With cycles speeding up as the world changes on a monthly, weekly, and even daily basis, there’s no time to overthink. Previously, coming up with a full-fledged campaign strategy meant you took the time to plan out every aspect—and then implement it. Today, you’ve got to find ways to stay strategic while executing your marketing campaigns and simultaneously keeping your team agile as you scale.
But you’re working remotely, which means it’s tougher to keep the team tight, communicating clearly, motivated, and satisfied. And you no longer control your brand—your audience does. Rather than you crafting a message and working to make it iconic, they choose what goes viral.
So, how do you continue to produce high-quality work and achieve better results—in less time?
Applied strategy is a new way to create content and use data to make decisions fast and effectively while adhering to overall strategy. Rather than planning out a comprehensive, monolithic campaign strategy before executing, you allow yourself multiple options to reach your goal, using analysis to quickly filter down those options to the most effective ones and an agile approach to reduce barriers to getting things done.
Start with a customer-decision journey, amplified by data and content, to create, adapt, activate, and optimize on a continuous, never-ending loop—always on—that keeps you rolling and testing great content.
1. Be Flexible
In the “old” normal, marketing teams would work tirelessly for months to come up with one big idea, and then hope that it would work. And if it didn’t, they’d have to start all over again. Today, teams should design options that allow flexibility in achieving goals. Focus on the what—your ultimate goal (e.g., to build brand equity or market share)—but be flexible on the how. How you achieve that goal should be open-ended for your team to interpret. If the brand (your values, your voice, etc.) is properly and thoroughly defined and all team members know it like the back of their hands, then you can focus on the various ways you can get to the goal.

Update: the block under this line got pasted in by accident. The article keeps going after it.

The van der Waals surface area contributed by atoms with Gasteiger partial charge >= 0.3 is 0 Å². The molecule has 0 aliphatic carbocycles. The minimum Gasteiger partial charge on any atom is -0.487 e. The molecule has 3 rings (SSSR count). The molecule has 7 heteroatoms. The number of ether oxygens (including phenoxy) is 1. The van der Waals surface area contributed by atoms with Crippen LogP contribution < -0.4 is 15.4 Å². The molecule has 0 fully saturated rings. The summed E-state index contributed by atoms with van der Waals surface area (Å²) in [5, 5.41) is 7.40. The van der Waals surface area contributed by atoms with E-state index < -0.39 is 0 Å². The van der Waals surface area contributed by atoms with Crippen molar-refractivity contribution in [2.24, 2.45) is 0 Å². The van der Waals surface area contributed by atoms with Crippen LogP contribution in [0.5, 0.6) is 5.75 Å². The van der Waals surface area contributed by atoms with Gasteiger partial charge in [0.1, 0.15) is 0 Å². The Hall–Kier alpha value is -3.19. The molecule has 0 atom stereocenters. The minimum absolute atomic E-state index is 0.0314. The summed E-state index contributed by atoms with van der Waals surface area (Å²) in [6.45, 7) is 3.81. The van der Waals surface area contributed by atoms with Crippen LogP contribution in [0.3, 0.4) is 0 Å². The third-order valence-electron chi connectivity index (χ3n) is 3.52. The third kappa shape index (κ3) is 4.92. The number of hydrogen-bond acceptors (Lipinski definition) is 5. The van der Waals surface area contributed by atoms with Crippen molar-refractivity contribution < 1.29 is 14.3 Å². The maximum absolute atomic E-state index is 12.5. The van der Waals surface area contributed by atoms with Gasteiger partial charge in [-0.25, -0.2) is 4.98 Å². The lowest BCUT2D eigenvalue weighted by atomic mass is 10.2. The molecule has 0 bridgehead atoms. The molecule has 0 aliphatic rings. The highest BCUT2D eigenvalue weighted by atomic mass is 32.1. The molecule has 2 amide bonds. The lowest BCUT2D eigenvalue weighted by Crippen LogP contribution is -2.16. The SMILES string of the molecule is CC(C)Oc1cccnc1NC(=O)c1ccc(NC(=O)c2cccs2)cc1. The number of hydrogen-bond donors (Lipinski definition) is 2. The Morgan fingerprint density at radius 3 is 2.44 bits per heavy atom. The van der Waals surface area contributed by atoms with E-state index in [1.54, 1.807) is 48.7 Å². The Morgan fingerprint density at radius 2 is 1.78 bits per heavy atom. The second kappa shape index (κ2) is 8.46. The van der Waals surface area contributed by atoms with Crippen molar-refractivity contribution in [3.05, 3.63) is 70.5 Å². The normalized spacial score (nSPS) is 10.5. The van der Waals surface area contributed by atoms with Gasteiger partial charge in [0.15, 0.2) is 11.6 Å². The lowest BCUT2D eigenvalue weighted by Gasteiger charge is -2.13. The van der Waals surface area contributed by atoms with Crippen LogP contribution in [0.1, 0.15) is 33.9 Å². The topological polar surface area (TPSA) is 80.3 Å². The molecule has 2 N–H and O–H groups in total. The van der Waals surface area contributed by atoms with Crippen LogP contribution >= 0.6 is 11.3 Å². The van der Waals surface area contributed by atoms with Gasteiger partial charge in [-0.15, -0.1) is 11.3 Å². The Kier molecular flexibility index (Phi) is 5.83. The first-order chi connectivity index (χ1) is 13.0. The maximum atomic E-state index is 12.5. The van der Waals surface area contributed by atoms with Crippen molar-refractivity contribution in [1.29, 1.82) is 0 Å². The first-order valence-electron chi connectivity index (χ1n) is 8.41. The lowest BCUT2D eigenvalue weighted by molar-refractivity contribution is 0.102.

A great example of being flexible and responding quickly to a changing environment is Uber. The rideshare business was immediately and completely disrupted when the pandemic hit. How do you keep drivers on the road and their business going when everyone is at home? Uber very quickly pivoted to its food delivery side of the business, Uber Eats. Campaigns were quickly transformed to focus on contactless delivery and “helping move what matters”—a focus on community support of restaurants, health care workers, first responders, and communities. This focus gave the brand a new, more aggressive voice in the market, clearly separating them from the competition.
2. Shift from talking to conversing
Change your mindset from dictating a brand’s content to going outside of yourself and thinking in terms of a conversation with your audience—what do other people think of your brand and what is the conversation right now? Then evaluate options and their possible outcomes, stretching to anticipate outcomes you wouldn’t normally expect. Marketing today is heavily organic, so you have to think of messaging as a two-way street and be willing to adapt based on your audience’s reaction.
A great example of joining the conversation is when Burger King picked up on a viral trend about a McDonald’s cheeseburger that had been kept as a keepsake for over 20 years. It looked the same as the day it had been purchased. Burger King created a very controversial ad showing a moldy Whopper decomposing in just a few days, driving the message home that their burgers are fresh, with no artificial ingredients or preservatives. This generated a lot of traction online, where people amplified the message—some applauding the effort and others expressing disgust for the ad. This generated a lot of traction online, where people amplified the message—some applauding the effort and others expressing disgust for the ad.